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I picked some wild blackberries, mashed them up with sugar and water, plus yeast and two campden tablets, and put these into a bucket and covered (loosely, with a t-shirt - that was probably my mistake), as per the recipe. Of course, this kind of thing is very attractive to flies. And when I uncovered the wine, to strain it, I saw maybe a half-dozen flies hovering around. I do not know what kind of flies they were. But how can I make sure that this batch has not been spoilt by this?

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IMHO, the only real way to test a fermented product is by taste and smell. If the brew tastes and smells OK then it is fit to drink. If the brew tastes too acidic or sour then it is somewhat "spoilt". How sour that can be is a matter of personal taste. If the brew tastes very slightly sour then it is sometimes possible to recover it by adding some calcium carbonate which can neutralise any acid present. If the brew tastes "strange" or musty then that too can be an off flavour caused by infection. Similarly with smell - very bad aromas indicate infection. However all tastes and smells are a matter of personal preference. I have still to find a fermented product that is actually poisonous.

It is also worth remembering that a young wine can be "less than optimal" in flavour and aroma. Quite often just bottling the wine and leaving it to mature for a year will cure a multitude of problems and result in a wine that is quite palatable.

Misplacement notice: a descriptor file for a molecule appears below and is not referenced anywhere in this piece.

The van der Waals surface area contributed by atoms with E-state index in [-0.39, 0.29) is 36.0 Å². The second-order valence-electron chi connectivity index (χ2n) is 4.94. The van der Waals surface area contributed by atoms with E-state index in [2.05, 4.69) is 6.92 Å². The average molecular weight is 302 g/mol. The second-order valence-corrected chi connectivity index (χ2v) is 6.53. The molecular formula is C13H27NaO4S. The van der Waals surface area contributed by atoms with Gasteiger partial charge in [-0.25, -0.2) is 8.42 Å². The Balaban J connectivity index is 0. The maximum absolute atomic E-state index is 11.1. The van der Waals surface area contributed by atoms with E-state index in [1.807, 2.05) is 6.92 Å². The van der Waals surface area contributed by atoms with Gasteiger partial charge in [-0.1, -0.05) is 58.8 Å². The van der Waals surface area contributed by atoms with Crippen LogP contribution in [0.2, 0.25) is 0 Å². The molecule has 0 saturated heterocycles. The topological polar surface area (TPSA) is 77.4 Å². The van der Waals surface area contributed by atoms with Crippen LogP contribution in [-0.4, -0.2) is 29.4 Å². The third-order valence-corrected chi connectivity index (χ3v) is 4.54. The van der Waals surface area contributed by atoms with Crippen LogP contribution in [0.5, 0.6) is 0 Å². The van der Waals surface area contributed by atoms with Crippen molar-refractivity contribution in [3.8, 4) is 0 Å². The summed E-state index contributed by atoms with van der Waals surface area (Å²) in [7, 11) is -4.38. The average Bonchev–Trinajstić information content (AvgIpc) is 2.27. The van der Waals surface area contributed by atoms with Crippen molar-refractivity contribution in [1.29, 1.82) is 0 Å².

As a general method fruit wines can be made by pasteurising the fruit in very hot water - or even by a very quick rolling boil of the mashed fruit and sugar. This will effectively sterilise the ingredients. Cool to room temperature before adding yeast. There is no need to add campden tablets using this method and that would be better for the initial yeast growth. The fruit wine should begin fermenting within a day and the ferment should be actively producing bubbles on the surface of the brew. If you intend to make much wine it would be better to get a brew bucket with a lid and an airlock. Of course one can always use a glass/plastic 5L demijohn or other suitable container with lid if one brews batches too small to fill a larger brew bin.

  • In the future I think I will pasteurise the fruit like you suggest, since as it happens, I have been looking for a way to reduce the need for campden tablets. Will this also make the wine less attractive to flies or should I definitely go and get better buckets? – Wilson Aug 2 '17 at 9:58
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    I always find fruit flies are attracted to fermenting fruit. It seems to be in their nature. An airlock, correctly fitted will usually deal with any fruit flies - often they end up drowned in the trap liquid which might have to be emptied and changed. I have seen a carboy which has the opening stuffed with cotton wool and that seemed to work OK. Just putting a clean cloth over the bucket might be OK as no flies would get through the cloth - but the cloth itself is not usually impervious and cannot stop any gentle "rain" of micro debris, dust or organic matter. A brew bin is a better option. – GrainMother Aug 2 '17 at 10:15
  • I agree with the comment above - if you intend to make wine occasionally then your current method may suffice. If you intend to make wine more regularly then a brew bin with a lid and airlock will make the process more predictable. And the airlock bubbling will give some indication of fermentation taking place - which is always reassuring. – barking.pete Aug 2 '17 at 11:04

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